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Five Local Traditions to Celebrate Independence Day in Indonesia

Five Local Traditions to Celebrate Independence Day in Indonesia

Indonesia's unparalleled uniqueness shines through its mosaic of diverse cultures, thriving due to meticulous local preservation. This rich tapestry gives rise to a plethora of captivating traditions across the archipelago, spanning from holistic wellness practices to elaborate ceremonial revelries. In commemoration of Indonesia's revered Independence Day on August 17th, discover these enthralling customs, integral to the national holiday's celebration.

Telok Abang, Palembang
On the day of festivity's dawn, the vibrant streets of Palembang come alive with local vendors showcasing traditional handicrafts, notably the iconic "telok abang" or "red egg" creations. These eggs, brilliantly dyed in striking red hues, find artistic placement within miniature models of ships, airplanes, rickshaws, and trains.

Teluk abang miniature boats | Genpi

This tradition, with its origins in Queen Wilhelmina's birthday celebration during the Dutch Colonial Era, has evolved post-independence. The red dye symbolizes courage, while the egg's pure white interior mirrors Indonesia's iconic Red and White Flag, symbolizing purity.

Jampana Parade, Bandung
The "Pawai Jampana" or Jampana Parade stands as a heartfelt expression of gratitude for the bountiful harvest and a poignant tribute to Indonesia's historic Independence Day in Bandung. A lively procession unfolds, featuring an array of large stretchers adorned with crops, indigenous crafts, and delectable local fare.

Jampana parade | kapol.id

Carried by four individuals each, these stretchers become the focal point of friendly contests among parade participants and spectators, culminating in a communal feast that exudes joy and unity.

Torch Estafet, Semarang
Semarang, in Central Java, ushers in the exuberant "Obor Estafet" tradition, where the local populace, along with accomplished athletes, engages in a spirited torch relay race. This celebratory event honors the tenacious spirit of Indonesia's freedom fighters.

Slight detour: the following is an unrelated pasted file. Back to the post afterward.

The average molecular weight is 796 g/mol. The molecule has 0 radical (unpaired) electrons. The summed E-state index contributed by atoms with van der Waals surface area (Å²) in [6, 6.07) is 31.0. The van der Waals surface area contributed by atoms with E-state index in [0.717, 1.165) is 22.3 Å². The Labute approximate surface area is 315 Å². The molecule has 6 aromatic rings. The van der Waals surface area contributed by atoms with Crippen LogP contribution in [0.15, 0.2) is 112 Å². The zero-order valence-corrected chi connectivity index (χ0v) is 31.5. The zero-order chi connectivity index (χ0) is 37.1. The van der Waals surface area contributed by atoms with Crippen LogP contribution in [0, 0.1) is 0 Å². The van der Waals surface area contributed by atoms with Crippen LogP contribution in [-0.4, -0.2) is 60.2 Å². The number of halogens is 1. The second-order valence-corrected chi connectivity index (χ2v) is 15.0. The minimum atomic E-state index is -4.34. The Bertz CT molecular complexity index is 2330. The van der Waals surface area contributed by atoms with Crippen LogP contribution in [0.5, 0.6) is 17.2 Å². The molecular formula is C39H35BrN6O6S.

Torch estafet | Pemkot Semarang

Spanning over three decades, this torch relay competition serves as a powerful embodiment of patriotic resilience in the face of daily struggles, inviting audiences to partake in this dynamic and spirited festivity.

Peresean, Lombok
Lombok Island, in its bid to honor Indonesia's Independence Day, hosts the annual Peresean competition, showcasing celebrated "pepadu" or gladiators who showcase their agility in a captivating display. Rooted in the traditions of the Sasak people in West Nusa Tenggara, Peresean brings together competitors from diverse corners of Lombok, wielding rattan rods and shields crafted from the hides of cows or buffaloes.

Peresean | Go Mandalika

Beyond its intense competitive nature, Peresean imparts a profound moral lesson—a rite of passage, testing camaraderie and valor between two men. This engaging tradition has also captured the fascination of both domestic and international tourists visiting Lombok.

Rowing competition, Banjarmasin
In the heart of South Kalimantan, the vibrant city of Banjarmasin hosts the captivating "Lomba Dayung Perahu Naga" or Dragon Boat Rowing Competition. This annual spectacle unfolds on the enchanting Martapura River, tracing its origins back to 1924. Far from just an entertainment segment of the Independence Day celebrations, this event also doubles as a talent scouting platform for future rowing athletes.

Rowing competition | Indonesia heritage cities

While it began as a local endeavor, the competition's allure has attracted participants from neighboring provinces and beyond, signifying its enduring appeal and significance.

Akhyari Hananto

I began my career in the banking industry in 1997, and stayed approx 6 years in it. This industry boost his knowledge about the economic condition in Indonesia, both macro and micro, and how to More understand it. My banking career continued in Yogyakarta when I joined in a program funded by the Asian Development Bank (ADB),as the coordinator for a program aimed to help improve the quality of learning and teaching process in private universities in Yogyakarta. When the earthquake stroke Yogyakarta, I chose to join an international NGO working in the area of ?disaster response and management, which allows me to help rebuild the city, as well as other disaster-stricken area in Indonesia. I went on to become the coordinator for emergency response in the Asia Pacific region. Then I was assigned for 1 year in Cambodia, as a country coordinator mostly to deliver developmental programs (water and sanitation, education, livelihood). In 2009, he continued his career as a protocol and HR officer at the U.S. Consulate General in Surabaya, and two years later I joined the Political and Economic Section until now, where i have to deal with extensive range of people and government officials, as well as private and government institution troughout eastern Indonesia. I am the founder and Editor-in-Chief in Good News From Indonesia (GNFI), a growing and influential social media movement, and was selected as one of The Most Influential Netizen 2011 by The Marketeers magazine. I also wrote a book on "Fundamentals of Disaster Management in 2007"?, "Good News From Indonesia : Beragam Prestasi Anak Bangsa di dunia"? which was luanched in August 2013, and "Indonesia Bersyukur"? which is launched in Sept 2013. In 2014, 3 books were released in which i was one of the writer; "Indonesia Pelangi Dunia"?, "Indonesia The Untold Stories"? and "Growing! Meretas Jalan Kejayaan" I give lectures to students in lectures nationwide, sharing on full range of issues, from economy, to diplomacy Less
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